Heinlein may very well have been playing off the original meaning, not using the newer meaning. After all, the hero pulls himself by his bootstraps (metaphorically) only by use of a time machine - and it’s not particularly useful advice to tell someone to get ahead by getting a time machine.

I blame Donny Osmond. The song “One Bad Apple” was released in 1970. It contained the lines “One bad apple don’t spoil/The whole bunch, girl” (the point of the song was that Osmond was trying to convince a girl who had had a bad past relationship to take a chance on dating again.) The lyrics make it clear that the singer is aware of the real meaning of the idiom and is intentionally denying it. But the popularity of the song ended up making the reverse meaning better known than the original.

This is true, and irrelevant. All a descriptivist does is point out the fact that people are using the idiom in its current sense. That does not imply rightness or wrongness: it simply states that if you don’t understand that you won’t understand the language. It is meaningless to talk about a “descriptivist tide.” You might as well rail against stating the correct temperature outside because you want it to be warmer.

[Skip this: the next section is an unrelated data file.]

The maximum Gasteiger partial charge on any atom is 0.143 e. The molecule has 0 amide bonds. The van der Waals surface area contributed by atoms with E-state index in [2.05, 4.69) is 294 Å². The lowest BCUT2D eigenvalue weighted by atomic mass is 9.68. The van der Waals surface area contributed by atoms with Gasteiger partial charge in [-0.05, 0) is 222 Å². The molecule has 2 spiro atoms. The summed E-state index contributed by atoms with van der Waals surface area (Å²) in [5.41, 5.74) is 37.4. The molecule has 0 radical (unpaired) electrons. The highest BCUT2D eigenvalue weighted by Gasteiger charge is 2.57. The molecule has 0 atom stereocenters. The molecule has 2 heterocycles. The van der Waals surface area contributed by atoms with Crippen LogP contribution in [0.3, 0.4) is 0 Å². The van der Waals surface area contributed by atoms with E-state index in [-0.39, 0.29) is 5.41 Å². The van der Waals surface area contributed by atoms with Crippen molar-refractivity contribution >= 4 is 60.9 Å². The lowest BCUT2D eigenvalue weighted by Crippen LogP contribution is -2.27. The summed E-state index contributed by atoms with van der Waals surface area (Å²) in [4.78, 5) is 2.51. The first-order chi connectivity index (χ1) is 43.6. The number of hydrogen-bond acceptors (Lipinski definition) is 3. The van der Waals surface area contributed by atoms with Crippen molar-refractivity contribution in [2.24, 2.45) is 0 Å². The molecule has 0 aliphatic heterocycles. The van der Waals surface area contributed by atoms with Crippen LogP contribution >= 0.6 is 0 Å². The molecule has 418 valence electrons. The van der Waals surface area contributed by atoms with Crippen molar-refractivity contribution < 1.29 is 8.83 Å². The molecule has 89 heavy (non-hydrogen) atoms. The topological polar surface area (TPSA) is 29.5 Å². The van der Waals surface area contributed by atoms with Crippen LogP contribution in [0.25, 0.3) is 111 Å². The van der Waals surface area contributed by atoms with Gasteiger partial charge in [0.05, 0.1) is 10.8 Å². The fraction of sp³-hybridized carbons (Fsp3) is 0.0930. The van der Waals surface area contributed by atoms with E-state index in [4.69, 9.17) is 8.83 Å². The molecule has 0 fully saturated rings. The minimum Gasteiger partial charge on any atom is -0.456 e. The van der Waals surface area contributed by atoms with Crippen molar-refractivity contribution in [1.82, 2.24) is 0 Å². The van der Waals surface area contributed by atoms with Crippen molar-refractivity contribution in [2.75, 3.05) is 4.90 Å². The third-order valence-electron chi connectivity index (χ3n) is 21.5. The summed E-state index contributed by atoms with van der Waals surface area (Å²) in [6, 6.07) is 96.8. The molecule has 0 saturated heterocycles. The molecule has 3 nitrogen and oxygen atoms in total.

Huh ?! I could have sworn valuable albeit regrettably seldom-used body parts on **that **one - my grandma read me the book quite a lot back when I was a kid. And I distinctly remember a “levitation by pulling on one’s shoes” bit. Maybe it’s a translation thing ?

(I also hazily remember a bit about pissing oneself up a tree to avoid a bear, or possibly back down from the tree ; because the weather was so cold the stream immediately turned into ice etc etc… did I imagine that one too ?)

Hmm. So, turn of the XXth then. Bah, get off my lawn.

@Exapno Mapcase : I know it’s an idiom. Idioms mean things. They don’t always have to be logically or literally true, but when they’re not they typically refer to some piece of literature or something. They have a set meaning and usage, is my point.